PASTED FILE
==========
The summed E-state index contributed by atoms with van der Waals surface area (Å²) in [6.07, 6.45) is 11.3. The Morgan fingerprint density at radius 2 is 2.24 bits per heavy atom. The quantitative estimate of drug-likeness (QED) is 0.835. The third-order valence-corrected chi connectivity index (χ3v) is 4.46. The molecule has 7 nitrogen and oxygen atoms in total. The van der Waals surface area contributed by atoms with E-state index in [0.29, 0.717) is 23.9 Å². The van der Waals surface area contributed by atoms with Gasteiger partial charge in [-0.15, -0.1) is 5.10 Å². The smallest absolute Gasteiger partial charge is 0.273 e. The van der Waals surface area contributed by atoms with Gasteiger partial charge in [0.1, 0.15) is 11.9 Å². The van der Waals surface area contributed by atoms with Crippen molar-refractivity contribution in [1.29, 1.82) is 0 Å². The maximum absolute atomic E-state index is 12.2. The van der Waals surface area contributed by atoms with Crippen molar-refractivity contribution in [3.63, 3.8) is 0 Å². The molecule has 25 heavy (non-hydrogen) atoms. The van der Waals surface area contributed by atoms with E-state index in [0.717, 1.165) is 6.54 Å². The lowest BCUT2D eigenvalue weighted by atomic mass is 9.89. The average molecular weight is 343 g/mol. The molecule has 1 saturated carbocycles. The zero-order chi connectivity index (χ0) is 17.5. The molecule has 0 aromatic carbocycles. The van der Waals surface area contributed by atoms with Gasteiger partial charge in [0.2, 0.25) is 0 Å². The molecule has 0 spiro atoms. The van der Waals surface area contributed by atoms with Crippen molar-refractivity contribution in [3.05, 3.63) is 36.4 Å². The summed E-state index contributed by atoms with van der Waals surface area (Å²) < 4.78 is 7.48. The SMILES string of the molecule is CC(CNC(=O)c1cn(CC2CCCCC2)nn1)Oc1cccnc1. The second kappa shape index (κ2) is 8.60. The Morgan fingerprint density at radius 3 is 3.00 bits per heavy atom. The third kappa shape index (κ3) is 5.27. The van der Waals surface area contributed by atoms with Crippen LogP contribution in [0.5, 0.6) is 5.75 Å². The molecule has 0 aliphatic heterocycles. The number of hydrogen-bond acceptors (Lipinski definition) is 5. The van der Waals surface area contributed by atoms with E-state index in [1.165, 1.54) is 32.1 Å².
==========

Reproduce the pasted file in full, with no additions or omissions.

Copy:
The summed E-state index contributed by atoms with van der Waals surface area (Å²) in [6.07, 6.45) is 11.3. The Morgan fingerprint density at radius 2 is 2.24 bits per heavy atom. The quantitative estimate of drug-likeness (QED) is 0.835. The third-order valence-corrected chi connectivity index (χ3v) is 4.46. The molecule has 7 nitrogen and oxygen atoms in total. The van der Waals surface area contributed by atoms with E-state index in [0.29, 0.717) is 23.9 Å². The van der Waals surface area contributed by atoms with Gasteiger partial charge in [-0.15, -0.1) is 5.10 Å². The smallest absolute Gasteiger partial charge is 0.273 e. The van der Waals surface area contributed by atoms with Gasteiger partial charge in [0.1, 0.15) is 11.9 Å². The van der Waals surface area contributed by atoms with Crippen molar-refractivity contribution in [1.29, 1.82) is 0 Å². The maximum absolute atomic E-state index is 12.2. The van der Waals surface area contributed by atoms with Crippen molar-refractivity contribution in [3.63, 3.8) is 0 Å². The molecule has 25 heavy (non-hydrogen) atoms. The van der Waals surface area contributed by atoms with E-state index in [0.717, 1.165) is 6.54 Å². The lowest BCUT2D eigenvalue weighted by atomic mass is 9.89. The average molecular weight is 343 g/mol. The molecule has 1 saturated carbocycles. The zero-order chi connectivity index (χ0) is 17.5. The molecule has 0 aromatic carbocycles. The van der Waals surface area contributed by atoms with Gasteiger partial charge in [0.2, 0.25) is 0 Å². The molecule has 0 spiro atoms. The van der Waals surface area contributed by atoms with Crippen molar-refractivity contribution in [3.05, 3.63) is 36.4 Å². The summed E-state index contributed by atoms with van der Waals surface area (Å²) < 4.78 is 7.48. The SMILES string of the molecule is CC(CNC(=O)c1cn(CC2CCCCC2)nn1)Oc1cccnc1. The second kappa shape index (κ2) is 8.60. The Morgan fingerprint density at radius 3 is 3.00 bits per heavy atom. The third kappa shape index (κ3) is 5.27. The van der Waals surface area contributed by atoms with Crippen LogP contribution in [0.5, 0.6) is 5.75 Å². The molecule has 0 aliphatic heterocycles. The number of hydrogen-bond acceptors (Lipinski definition) is 5. The van der Waals surface area contributed by atoms with E-state index in [1.165, 1.54) is 32.1 Å².